Here’s what’s important in the business world this morning:
Freddie Mac: Government-controlled mortgage giant Freddie Mac posted net income of $1.2 billion for the second quarter and isn't requesting any additional federal aid for the period.
The government rescued Freddie and larger sibling Fannie Mae in September 2008 after massive losses on risky mortgages threatened to topple them.
Taxpayers have spent about $170 billion to rescue Fannie and Freddie, the costliest bailout of the 2008 financial crisis. It could cost about $200 billion more to support the companies through 2014 after subtracting dividend payments, according to the government.
This is the fifth quarter in which Freddie hasn't requested new federal aid since it was taken over in September 2008.
Italy: Italy's recession deepened in the April-June period, when the economy shrank for the fourth quarter in a row, official government statistics showed Tuesday.
The economy contracted by 0.7 percent in the second quarter compared with the previous three months, more than the 0.6 percent drop expected by economists surveyed by FactSet, a financial data provider.
The ISTAT statistics agency said activity fell in all sectors - industry, services and agriculture.
The government, which is trying to reduce debt, has made spending cuts and tax increases that are hurting businesses and households. Fear that Italy will need a sovereign bailout if its borrowing rates rise further has created economic uncertainty.
Analysts at UniCredit bank, which had expected only a 0.5 percent drop in GDP, said it was premature to change their projection for a 1.9 percent annual contraction in the economy, even though business surveys are showing no improvements are likely in the third quarter.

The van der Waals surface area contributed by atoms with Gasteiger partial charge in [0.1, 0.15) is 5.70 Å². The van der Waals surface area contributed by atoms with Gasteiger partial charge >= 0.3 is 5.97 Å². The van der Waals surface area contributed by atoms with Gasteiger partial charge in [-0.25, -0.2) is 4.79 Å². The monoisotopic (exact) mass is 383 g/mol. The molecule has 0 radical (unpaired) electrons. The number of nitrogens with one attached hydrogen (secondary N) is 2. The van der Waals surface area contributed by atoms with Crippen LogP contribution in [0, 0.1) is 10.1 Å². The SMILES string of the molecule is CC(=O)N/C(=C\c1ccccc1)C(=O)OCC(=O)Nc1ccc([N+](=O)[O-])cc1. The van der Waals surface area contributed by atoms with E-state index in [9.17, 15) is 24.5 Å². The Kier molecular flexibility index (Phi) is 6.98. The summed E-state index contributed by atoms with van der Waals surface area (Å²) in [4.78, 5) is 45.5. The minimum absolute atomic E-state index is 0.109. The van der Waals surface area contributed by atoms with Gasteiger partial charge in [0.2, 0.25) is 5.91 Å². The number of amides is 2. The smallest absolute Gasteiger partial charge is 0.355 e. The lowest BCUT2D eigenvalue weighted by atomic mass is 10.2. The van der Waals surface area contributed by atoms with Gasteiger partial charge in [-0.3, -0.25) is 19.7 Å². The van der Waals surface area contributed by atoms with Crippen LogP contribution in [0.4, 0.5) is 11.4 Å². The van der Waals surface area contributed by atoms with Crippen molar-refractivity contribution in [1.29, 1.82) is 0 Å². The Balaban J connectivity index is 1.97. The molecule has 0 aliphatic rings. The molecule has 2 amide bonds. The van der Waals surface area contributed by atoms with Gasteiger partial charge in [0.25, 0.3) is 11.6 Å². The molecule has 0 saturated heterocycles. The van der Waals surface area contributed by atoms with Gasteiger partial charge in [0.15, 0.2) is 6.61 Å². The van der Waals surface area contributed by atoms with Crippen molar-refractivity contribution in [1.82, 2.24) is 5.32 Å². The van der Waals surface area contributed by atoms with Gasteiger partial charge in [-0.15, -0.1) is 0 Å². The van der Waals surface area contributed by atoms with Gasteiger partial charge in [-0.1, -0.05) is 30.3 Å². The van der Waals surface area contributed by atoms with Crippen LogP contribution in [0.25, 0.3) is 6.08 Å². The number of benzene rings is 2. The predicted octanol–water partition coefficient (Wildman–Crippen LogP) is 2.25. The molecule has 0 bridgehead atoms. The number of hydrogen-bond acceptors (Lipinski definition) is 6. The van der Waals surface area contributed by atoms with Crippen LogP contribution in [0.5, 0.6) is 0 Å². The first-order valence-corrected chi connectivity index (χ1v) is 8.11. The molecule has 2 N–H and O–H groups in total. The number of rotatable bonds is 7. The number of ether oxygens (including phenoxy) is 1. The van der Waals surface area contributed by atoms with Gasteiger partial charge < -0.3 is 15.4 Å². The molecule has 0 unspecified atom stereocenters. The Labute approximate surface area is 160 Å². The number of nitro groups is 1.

Germany: Industrial orders in Germany fell by an unexpectedly large 1.7 percent in June from the previous month, led by a slide in orders from other countries that use the euro, official data showed Tuesday. However, the Economy Ministry said recent figures show no "clear trend."
The drop in the often-volatile index followed a 0.7 percent monthly increase in May. That was revised upward slightly from the initial reading of 0.6 percent.
It was also stronger than the 0.8 percent slide economists had predicted.
The biggest cause of the decline was a 4.9 percent fall in orders from other nations in the 17-nation eurozone - partly reversing a large gain the previous month. Domestic demand also dropped in June, with orders falling 2.1 percent, but demand from countries outside the eurozone edged up 0.6 percent.
U.S. Stocks: Stocks are trading higher on Wall Street as investors turn their focus to U.S. corporations that are reporting healthier results than analysts had expected.
The Dow Jones industrial average gained 48 points to 13,166 shortly after the opening bell on Tuesday.
The broader S&P 500 index rose 8 points to 1,402. It was the first time the index traded above 1,400 since May 3.
The Nasdaq composite index rose 15 points to 3,006.
Of the 407 companies in S&P 500 that have reported earnings through Monday, 65 percent beat Wall Street expectations, according to S&P Capital IQ. More than 40 percent have reported double-digit growth.
The Associated Press contributed to this story